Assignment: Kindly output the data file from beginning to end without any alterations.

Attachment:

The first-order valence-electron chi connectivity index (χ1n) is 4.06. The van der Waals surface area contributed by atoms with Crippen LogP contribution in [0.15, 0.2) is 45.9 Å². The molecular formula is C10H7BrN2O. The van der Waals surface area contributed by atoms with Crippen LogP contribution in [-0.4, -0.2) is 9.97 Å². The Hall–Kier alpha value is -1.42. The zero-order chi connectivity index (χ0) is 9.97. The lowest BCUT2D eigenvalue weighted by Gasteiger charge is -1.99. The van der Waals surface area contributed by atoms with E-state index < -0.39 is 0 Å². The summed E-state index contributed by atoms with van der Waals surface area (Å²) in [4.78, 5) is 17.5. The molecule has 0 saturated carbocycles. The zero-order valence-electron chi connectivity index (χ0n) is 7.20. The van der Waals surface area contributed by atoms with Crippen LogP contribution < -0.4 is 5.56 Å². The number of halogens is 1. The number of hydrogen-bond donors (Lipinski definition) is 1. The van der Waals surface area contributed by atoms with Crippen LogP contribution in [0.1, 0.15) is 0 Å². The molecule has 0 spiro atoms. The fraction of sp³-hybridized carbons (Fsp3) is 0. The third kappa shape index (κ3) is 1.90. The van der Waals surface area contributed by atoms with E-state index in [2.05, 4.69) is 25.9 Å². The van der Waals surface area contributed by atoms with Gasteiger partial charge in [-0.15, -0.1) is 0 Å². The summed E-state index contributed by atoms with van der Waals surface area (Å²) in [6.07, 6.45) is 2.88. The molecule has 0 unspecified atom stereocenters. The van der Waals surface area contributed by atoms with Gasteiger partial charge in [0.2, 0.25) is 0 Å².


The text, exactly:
The first-order valence-electron chi connectivity index (χ1n) is 4.06. The van der Waals surface area contributed by atoms with Crippen LogP contribution in [0.15, 0.2) is 45.9 Å². The molecular formula is C10H7BrN2O. The van der Waals surface area contributed by atoms with Crippen LogP contribution in [-0.4, -0.2) is 9.97 Å². The Hall–Kier alpha value is -1.42. The zero-order chi connectivity index (χ0) is 9.97. The lowest BCUT2D eigenvalue weighted by Gasteiger charge is -1.99. The van der Waals surface area contributed by atoms with E-state index < -0.39 is 0 Å². The summed E-state index contributed by atoms with van der Waals surface area (Å²) in [4.78, 5) is 17.5. The molecule has 0 saturated carbocycles. The zero-order valence-electron chi connectivity index (χ0n) is 7.20. The van der Waals surface area contributed by atoms with Crippen LogP contribution < -0.4 is 5.56 Å². The number of halogens is 1. The number of hydrogen-bond donors (Lipinski definition) is 1. The van der Waals surface area contributed by atoms with Crippen LogP contribution in [0.1, 0.15) is 0 Å². The molecule has 0 spiro atoms. The fraction of sp³-hybridized carbons (Fsp3) is 0. The third kappa shape index (κ3) is 1.90. The van der Waals surface area contributed by atoms with E-state index in [2.05, 4.69) is 25.9 Å². The van der Waals surface area contributed by atoms with Gasteiger partial charge in [-0.15, -0.1) is 0 Å². The summed E-state index contributed by atoms with van der Waals surface area (Å²) in [6.07, 6.45) is 2.88. The molecule has 0 unspecified atom stereocenters. The van der Waals surface area contributed by atoms with Gasteiger partial charge in [0.2, 0.25) is 0 Å².